As unfortunate as it might feel right now, there’s no way to make someone else want to date you if they aren't interested. That's her decision to make, and there is nothing you can to do change her mind or "get out" of that space.
She's not putting you in a zone, she's just making a decision about who she wants to date, and everyone -- this girl, you, everyone -- is entitled to make those decisions.
To be honest, I think framing this situation as one in which you have to escape the "friendzone" she's put you in is pretty disrespectful to her wishes and autonomy, and won't do you any favors in the long run. Part of caring for someone and having affection for them is respecting their choices and decisions, even if you wish those decisions were different.
Moving forward, I think you'd be best-served ditching the concept of the "friendzone" altogether; I find that it's often paired with a sense of entitlement to someone else's affection based on some amount of emotional investment or time devoted to another person, regardless of their feelings, that completely erases their agency. None of us are ever entitled to someone else's affection or desire just because we want it or because those are things we feel about them. And a big part of loving people, for real, has to do with respecting who they are as people, and what they do and don't want in their lives, even at times any of that may be a bummer for us because it means we don't get to have what we want from or with them.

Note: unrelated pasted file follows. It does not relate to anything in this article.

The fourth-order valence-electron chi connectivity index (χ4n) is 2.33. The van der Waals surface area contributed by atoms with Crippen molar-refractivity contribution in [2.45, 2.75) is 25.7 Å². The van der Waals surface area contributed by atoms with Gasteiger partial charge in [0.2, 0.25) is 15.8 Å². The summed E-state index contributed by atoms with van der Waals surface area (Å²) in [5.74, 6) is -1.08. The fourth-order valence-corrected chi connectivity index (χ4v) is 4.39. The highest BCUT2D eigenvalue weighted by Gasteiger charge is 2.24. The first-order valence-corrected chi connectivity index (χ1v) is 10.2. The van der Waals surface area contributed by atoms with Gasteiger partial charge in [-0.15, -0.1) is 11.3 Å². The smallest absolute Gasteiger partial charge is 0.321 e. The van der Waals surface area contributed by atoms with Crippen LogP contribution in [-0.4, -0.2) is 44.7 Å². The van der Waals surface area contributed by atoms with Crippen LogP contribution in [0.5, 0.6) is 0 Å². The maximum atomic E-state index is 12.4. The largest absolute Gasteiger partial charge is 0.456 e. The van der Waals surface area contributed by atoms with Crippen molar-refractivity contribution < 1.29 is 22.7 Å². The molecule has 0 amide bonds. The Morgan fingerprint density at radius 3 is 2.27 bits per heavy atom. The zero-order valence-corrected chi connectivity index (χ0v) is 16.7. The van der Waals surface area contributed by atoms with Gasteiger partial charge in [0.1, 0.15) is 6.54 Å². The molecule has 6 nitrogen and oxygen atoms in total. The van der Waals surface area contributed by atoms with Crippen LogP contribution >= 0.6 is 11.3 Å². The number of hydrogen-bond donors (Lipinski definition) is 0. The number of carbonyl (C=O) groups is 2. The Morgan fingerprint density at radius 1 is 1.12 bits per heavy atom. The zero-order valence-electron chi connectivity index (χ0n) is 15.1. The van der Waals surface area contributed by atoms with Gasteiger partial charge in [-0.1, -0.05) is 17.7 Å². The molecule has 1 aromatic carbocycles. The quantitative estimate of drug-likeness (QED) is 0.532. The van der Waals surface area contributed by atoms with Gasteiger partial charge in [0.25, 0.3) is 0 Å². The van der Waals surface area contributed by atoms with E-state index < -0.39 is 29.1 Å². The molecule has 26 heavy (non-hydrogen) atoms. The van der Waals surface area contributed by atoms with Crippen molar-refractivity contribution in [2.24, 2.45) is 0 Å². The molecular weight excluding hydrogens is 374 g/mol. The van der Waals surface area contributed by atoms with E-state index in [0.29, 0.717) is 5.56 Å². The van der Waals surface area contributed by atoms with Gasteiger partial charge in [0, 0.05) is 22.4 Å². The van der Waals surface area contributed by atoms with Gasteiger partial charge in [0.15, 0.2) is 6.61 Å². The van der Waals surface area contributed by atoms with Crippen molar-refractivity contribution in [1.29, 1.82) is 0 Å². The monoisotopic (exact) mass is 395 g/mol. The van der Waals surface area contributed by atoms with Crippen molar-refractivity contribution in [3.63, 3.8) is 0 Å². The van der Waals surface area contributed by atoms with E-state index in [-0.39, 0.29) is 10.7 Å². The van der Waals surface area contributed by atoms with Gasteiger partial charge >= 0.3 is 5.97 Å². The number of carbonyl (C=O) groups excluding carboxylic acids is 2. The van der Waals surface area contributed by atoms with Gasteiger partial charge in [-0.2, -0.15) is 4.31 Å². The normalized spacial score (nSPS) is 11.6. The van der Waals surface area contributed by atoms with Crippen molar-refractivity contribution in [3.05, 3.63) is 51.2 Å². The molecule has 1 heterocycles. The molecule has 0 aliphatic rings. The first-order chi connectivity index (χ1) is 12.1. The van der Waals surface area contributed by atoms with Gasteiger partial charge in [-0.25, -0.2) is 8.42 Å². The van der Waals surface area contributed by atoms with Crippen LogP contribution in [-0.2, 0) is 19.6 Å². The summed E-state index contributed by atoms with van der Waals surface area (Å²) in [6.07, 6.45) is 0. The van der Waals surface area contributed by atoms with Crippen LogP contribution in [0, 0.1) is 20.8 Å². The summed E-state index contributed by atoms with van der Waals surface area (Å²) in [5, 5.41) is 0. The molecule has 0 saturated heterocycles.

As -- and if -- you do settle back into your routine with her, whether that's now or after you take a break to get in the right mental place for it, try to think about how great it really is to have a good friend you feel so strongly about. Disappointment is certainly understandable when we want to date someone and they aren't into it, but I think framing friendship as being "just" friends with someone can do a pretty big disservice to how fantastic friendship can be. The personality traits that make someone a desirable dating partner generally make them a pretty great friend, too.
Even though this conversation with your friend didn't go the way you hoped it would, it's still great that you were honest about how you feel about her; in the long run it's a lot better to get those feelings out in the open than to pine after someone in secret. I know it can take a while to sort out feelings, sometimes, or to recognize attraction when it's been building for a while, but in general I think it's often better to tell someone about your feelings sooner rather than later, so you're not building up possibilities and what-ifs in your mind for a long time. Being honest about your feelings is tough, and rejection is tougher, but with practice, it does get a little less scary.
Here are a few links that might be helpful: